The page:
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Utah Domestic Violence Laws

Violent acts that are committed by one family member against another are often viewed as particularly heinous acts and in many states, including Utah, constitute a distinct crime called domestic violence. For example, a husband who hits his wife may be charged with domestic violence instead of (or in addition to) other crimes such as assault and battery. The following chart highlights the main aspects of Utah's domestic violence laws.

Code Section

Utah Code section 77-36: Cohabitant Abuse Procedures Act
What's Prohibited?

It is illegal to commit any act of domestic violence.

What's the Definition of "Domestic Violence?"


Any criminal offense committed against a cohabitant involving violence, physical harm, the threat of violence or physical harm, or any attempt, conspiracy, or solicitation to commit a criminal offense involving violence or physical harm.

Domestic violence also means committing (or attempting to commit) one of the crimes listed in section 77-36-1(4) against a cohabitant.

Who is a "Cohabitant?"


A cohabitant is a person who is 16 years old or older (or an emancipated minor) who:
  • Is or was a spouse of the offender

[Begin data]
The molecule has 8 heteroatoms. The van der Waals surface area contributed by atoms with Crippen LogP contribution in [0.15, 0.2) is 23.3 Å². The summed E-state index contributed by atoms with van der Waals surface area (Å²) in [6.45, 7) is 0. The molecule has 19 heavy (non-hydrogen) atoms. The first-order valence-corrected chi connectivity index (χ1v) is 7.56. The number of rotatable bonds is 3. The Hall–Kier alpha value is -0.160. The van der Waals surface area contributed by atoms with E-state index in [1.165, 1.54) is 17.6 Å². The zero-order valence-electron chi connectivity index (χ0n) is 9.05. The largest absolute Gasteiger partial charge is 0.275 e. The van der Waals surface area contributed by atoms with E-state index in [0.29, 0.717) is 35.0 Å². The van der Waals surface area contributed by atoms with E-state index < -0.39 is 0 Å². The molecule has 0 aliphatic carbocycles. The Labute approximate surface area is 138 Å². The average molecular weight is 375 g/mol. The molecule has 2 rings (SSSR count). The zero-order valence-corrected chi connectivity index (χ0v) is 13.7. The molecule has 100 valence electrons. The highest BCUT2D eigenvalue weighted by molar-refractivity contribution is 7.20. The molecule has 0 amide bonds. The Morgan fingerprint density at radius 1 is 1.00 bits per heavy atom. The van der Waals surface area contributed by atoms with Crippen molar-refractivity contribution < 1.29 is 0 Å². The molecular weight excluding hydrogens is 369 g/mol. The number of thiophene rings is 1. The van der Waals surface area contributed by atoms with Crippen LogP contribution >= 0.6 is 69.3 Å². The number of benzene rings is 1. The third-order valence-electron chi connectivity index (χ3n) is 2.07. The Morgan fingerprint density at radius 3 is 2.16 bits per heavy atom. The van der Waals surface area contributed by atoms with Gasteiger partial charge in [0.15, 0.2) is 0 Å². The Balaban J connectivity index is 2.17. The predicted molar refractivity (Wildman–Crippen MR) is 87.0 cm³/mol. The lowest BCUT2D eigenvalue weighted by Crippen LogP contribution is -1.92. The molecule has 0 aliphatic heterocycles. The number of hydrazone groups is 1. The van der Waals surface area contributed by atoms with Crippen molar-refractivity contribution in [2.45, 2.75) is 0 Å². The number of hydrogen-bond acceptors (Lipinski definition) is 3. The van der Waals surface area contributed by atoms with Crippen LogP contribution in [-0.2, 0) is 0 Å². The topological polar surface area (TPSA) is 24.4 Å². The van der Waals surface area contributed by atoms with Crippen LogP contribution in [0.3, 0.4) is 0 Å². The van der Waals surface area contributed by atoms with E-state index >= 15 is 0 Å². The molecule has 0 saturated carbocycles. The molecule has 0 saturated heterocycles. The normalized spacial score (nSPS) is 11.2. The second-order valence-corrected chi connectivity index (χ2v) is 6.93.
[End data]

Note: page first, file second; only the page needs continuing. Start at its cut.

• Is or was living as if a spouse of the offender
  • Is related by blood or marriage to the offender
  • Has or had at least one child in common with the offender
  • Is the biological parent of the offender's unborn child, or
  • Resides or previously resided with the offender

Protective Orders

Survivors of domestic violence in Utah can petition the court for a protective order (also referred to as a restraining order) in order to deter future abuse. These orders allow the victim to call the police and have the offender arrested if the protective order is violated.

Protective orders are available to any person who has been the victim of domestic violence, or to whom there is a substantial likelihood of abuse or domestic violence in the future. These orders are available even if the victim has moved out of the shared residence.

In Utah, if a police officer has probable cause to believe that an alleged perpetrator violated a protective order, then the officer will (without a warrant) arrest the perpetrator. Intentionally violating a protective order is a Class A misdemeanor. A second, or subsequent, violation of a protective order carries increased penalties (see section 77-36-1.1).

Additional Resources

State laws change frequently. For case specific information about Utah's domestic violence laws contact a local criminal defense attorney.

Get Help

If you are the victim of domestic violence there is help available for you. During an emergency call 911, and when you are safe contact the National Domestic Violence Hotline toll free at 1-800-799-7233.

Next Steps: Search for a Local Attorney

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